I’ve done a number of posts lately that discuss how spiritually driven media professionals and creative communicators should engage the culture. The question that won’t go away is: How should we engage the culture? Do we become the audience’s friend? Do we debate and argue? Should we be willing to offend?
During the last 20 years, the gay community’s media strategy has been masterful and worth studying. Gay actors didn’t just pop up on screen out of the closet, nor did they protest or boycott networks that didn’t give them access. They began first by getting into the system. Gay writers, directors, and actors worked their way in without any fanfare or criticism. They became respected in the industry as excellent artists. Then someone introduced a character who didn’t date, or wasn’t married – but was lovable and funny. And we thought he was great. We really liked him. Next, the character was more effeminate – not offensive in the least, and very funny. Once again, we loved him.
Next they crossed another line… then another… then another, until being in the closet isn’t even an issue anymore. Actor Rock Hudson nearly went to his grave in the closet, and Richard Chamberlain and Tab Hunter waited until their 70’s to tiptoe out. But today, gay actors can enjoy mainstream success on network television.
But it happened slowly, almost under the radar, with a brilliant strategy of having quality writers and directors create characters who were admirable. How can you protest something or someone who’s so likeable and non-threatening?
I’ve always felt there was something in that approach for Christians in the media. That’s why we’re helping Christians achieve influential positions in the culture, and we engage rather than protest or boycott. That approach has generated some criticism, and I’ve defended it on shows like MSNBC’s Scarborough Country and CNN’s Paula Zahn. And as “The Da Vinci Code” proved, when Christians engage, even though the movie is a huge box office success, it got believers into the conversation. It brought the issues into the public square in a positive way, and as a result, hundreds of books, videotapes, DVD’s, and other teaching resources pointing to the truth came out of that controversy.
But I’m reading Dorothy Sayers, one of my favorite writers (1893-1957). She was one of the famous “Inklings” – the informal group of writers at Oxford that included C.S. Lewis, J.R.R. Tolkien, and Charles Williams. In her book, Letters to the Diminished Church, she writes:
First, I believe it to be a grave mistake to present Christianity as something charming with no offense to it. Seeing that Christ went about the world giving the most violent offense to all kinds of people, it would seem absurd to expect that the doctrine of his person can be so presented as to offend nobody. We cannot blink at the fact that gentle Jesus, meek and mild, was so stiff in his opinions and so inflammatory in his language that he was thrown out of church, stoned, hunted from place to place, and finally gibbeted as a firebrand and a public danger.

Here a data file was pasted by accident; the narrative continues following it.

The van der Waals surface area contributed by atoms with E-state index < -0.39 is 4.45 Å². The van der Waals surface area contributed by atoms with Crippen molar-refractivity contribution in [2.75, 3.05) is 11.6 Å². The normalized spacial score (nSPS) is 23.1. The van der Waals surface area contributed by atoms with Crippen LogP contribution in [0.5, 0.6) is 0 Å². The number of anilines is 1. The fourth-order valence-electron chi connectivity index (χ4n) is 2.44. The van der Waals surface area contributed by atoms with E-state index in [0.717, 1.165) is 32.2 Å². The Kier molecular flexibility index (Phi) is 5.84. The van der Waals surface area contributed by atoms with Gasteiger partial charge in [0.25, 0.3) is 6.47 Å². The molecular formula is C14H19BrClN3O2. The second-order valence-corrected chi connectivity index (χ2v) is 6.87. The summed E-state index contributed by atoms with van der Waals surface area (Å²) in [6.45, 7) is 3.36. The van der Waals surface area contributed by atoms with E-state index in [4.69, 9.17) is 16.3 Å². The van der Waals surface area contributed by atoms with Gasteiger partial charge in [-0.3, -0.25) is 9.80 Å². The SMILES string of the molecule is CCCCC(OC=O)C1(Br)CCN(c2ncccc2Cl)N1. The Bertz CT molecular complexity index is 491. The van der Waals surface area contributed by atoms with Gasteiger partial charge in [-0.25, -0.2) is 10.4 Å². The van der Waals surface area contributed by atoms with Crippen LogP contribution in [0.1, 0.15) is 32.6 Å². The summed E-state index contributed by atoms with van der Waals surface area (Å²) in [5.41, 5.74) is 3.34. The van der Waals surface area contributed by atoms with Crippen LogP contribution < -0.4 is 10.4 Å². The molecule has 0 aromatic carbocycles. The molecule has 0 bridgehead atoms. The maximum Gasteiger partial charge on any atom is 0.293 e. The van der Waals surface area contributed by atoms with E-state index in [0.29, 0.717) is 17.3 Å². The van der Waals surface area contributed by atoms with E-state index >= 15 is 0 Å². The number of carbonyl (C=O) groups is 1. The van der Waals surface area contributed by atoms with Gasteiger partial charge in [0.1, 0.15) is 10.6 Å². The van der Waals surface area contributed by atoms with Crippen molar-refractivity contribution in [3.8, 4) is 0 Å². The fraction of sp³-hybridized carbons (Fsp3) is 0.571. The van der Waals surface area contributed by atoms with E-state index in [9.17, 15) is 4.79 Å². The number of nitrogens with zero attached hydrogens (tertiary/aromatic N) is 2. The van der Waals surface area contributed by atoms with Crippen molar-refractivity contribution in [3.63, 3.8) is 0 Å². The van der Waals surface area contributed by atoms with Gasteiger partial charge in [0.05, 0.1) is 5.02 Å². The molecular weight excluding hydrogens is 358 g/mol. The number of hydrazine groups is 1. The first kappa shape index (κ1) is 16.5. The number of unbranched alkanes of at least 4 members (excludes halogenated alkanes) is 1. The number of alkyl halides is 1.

Powerful stuff. In our present day efforts to embrace the culture, we’re careful not to offend, and I wonder if that has taken some of the distinctiveness out of the faith. Do we live a faith that’s toothless with no power? Are we worshipping Tony the Tiger when we should be worshipping Aslan?
Granted, most of the people Jesus offended were the religious folks. When Jesus was confronted by sinners or the suffering, he was far more tender and gracious. There’s no question that he saved his most fiery volleys for the hypocritical types within the faith.
Also, understand that when I talk about offending, I don’t mean for stupid reasons. Wildly colored hair, prosperity preaching, Jesus junk product offers, cheesy, out of date approaches and styles – no one has the right to be stupid in their presentation of the Christian faith. I’ll be against blue curtains, bad hair, gold furniture, and plants on Christian TV programs until the day I die.
What I’m talking about here is presenting the reality of the Christian faith. One of the great memories I have of Billy Graham is his constantly saying, “The Bible says…” as if to say, “Hey – these aren’t my rules, they come from a bigger source than me.”
But today, we hear Christian leaders try everything in their arsenal to defend a point of doctrine without even actually citing the authority of the Bible. We think the audience will “relate” to it better, when it may actually be positioning the Christian faith as just another “lifestyle choice,” and not the raging fire that transformed the Western world.
There’s no question that I’ve seen more lives changed in Hollywood because people were loved into the kingdom. But that’s on a personal, one-to-one level. Many pastors today preach an exceptionally soft approach to the gospel, and as a result, have millions of fans (yes, fans), and sell millions of books. But do these “fans” actually understand the consequences of their faith decision? Do they understand what’s being demanded of them, and how difficult the future as a believer might be?
My point is that I wonder in our positive desire to embrace the culture, are we losing the very edge of the greatest story ever told?
In our movies, TV, and other media, which approach do we take?
Are we trying so hard to be hip, cool, and contemporary, that we’ve lost sight of the fact that the Christian faith is compelling, not because it’s nice, happy, or positive, but simply because it’s true.
I think if we really believed that, it would dramatically change the way we present the Christian message.